Is the fix in at Ashes Test? ICC investigates
Governing body takes claims 'extremely seriously'
The ICC was taking allegations in a British newspaper about attempts to organise spot-fixing during the third Ashes Test "extremely seriously" but did not think the match had been compromised, global cricket's governing body said on Thursday.
The Sun reported that underground bookmakers from India had offered to sell undercover reporters from the newspaper information about spot-fixing in the Test between Australia and England, which started in Perth on Thursday.
Cricket Australia said the report was of "serious concern", while the England and Wales Cricket Board said they were "aware" of the allegations even if there had been no suggestion any England players were involved.
Spot-fixing occurs when corrupt players agree to manipulate part of a match by, for example, bowling a wide on a particular delivery or ensuring a particular run rate.
The corruption does not usually affect the overall outcome of the match but gamblers in the know can use the information to beat the betting market.
The underground bookmakers told the reporters they had manipulated matches in the Indian Premier League and were also targeting Australia's Twenty20 Big Bash League.
The newspaper said it had passed all the evidence to the International Cricket Council, which said it would be investigated by its Anti-Corruption Unit.
"From my initial assessment of the material, there is no evidence, either from The Sun or via our own intelligence, to suggest the current Test match has been corrupted," said Alex Marshall, ICC general manager Anti-Corruption.
"At this stage of the investigation, there is no indication that any players in this Test have been in contact with the alleged fixers.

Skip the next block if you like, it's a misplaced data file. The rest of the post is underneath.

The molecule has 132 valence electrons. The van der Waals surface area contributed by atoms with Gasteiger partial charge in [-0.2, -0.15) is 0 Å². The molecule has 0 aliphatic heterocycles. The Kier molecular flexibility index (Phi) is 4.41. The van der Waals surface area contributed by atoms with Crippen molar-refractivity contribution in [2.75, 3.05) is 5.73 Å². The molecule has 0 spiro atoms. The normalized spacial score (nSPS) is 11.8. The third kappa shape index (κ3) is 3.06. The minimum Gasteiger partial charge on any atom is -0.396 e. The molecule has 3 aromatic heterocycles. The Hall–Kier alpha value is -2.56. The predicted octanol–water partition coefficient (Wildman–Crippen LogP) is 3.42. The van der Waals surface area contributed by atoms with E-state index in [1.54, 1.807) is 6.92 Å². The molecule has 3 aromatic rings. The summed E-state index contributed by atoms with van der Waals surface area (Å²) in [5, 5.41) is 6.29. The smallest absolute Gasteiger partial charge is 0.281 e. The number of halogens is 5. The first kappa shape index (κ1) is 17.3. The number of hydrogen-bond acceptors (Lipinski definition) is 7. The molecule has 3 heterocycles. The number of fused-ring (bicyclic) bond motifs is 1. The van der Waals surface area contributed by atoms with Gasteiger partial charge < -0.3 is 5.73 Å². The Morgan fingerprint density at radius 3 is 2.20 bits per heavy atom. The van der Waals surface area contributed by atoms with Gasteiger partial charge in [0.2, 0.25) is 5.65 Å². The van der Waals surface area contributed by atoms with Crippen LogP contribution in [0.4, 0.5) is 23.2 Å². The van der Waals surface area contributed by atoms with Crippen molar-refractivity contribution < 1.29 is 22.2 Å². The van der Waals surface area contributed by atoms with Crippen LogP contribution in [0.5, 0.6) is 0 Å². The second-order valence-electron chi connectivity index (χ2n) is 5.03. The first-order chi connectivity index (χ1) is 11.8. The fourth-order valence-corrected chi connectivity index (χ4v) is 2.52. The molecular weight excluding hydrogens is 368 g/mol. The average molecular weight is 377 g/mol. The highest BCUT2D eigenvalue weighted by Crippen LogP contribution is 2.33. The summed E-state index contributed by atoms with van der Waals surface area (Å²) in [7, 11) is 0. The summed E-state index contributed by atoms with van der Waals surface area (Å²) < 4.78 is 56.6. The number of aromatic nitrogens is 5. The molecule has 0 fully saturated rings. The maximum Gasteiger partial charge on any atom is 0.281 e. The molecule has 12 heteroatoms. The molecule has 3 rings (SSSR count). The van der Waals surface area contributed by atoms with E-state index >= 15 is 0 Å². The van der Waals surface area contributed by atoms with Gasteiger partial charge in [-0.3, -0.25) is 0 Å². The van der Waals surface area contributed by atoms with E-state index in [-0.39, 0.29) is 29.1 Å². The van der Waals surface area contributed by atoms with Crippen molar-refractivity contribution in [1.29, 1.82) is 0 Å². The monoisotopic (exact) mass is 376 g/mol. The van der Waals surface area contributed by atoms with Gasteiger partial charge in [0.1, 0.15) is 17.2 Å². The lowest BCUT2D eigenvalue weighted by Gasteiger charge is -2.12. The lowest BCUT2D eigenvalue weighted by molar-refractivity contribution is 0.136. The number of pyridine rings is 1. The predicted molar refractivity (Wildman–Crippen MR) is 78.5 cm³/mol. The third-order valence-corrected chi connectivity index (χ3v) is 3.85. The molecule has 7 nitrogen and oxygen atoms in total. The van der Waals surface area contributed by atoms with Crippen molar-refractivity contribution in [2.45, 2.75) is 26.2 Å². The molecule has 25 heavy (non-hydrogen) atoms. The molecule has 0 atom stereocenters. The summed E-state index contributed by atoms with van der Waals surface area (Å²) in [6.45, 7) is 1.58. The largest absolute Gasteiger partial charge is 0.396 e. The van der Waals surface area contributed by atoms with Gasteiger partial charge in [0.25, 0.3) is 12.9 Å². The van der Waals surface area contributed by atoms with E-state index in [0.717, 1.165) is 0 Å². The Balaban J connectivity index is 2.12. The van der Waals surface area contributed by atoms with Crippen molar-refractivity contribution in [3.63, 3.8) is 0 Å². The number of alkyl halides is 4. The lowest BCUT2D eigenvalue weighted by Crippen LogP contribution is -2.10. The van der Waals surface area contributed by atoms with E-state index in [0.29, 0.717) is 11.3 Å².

"The allegations are wide-ranging and relate to various forms cricket in several countries, including T20 tournaments. We will look closely at all the information."
Cricket Australia chief executive James Sutherland was briefed by Marshall on the allegations in a conference call on Thursday, which also included ICC boss Dave Richardson, among others.
He said Marshall had told him there was "no evidence, substance or justification" to suggest any players or officials from CA, the ECB or the ICC were under suspicion.
However, he declined to comment on whether any Australia players were named in the dossier of evidence passed to the ICC from The Sun.
"I'm sure the ECB can make their own comments, but we have absolute confidence in our players, our team officials and others involved in the game," he said.
The ECB said the body worked closely with the ICC and its Anti-Corruption unit to "protect the integrity" of cricket.
"We are aware of these allegations and there is no suggestion that any of the England team is involved in any way," said a spokesman.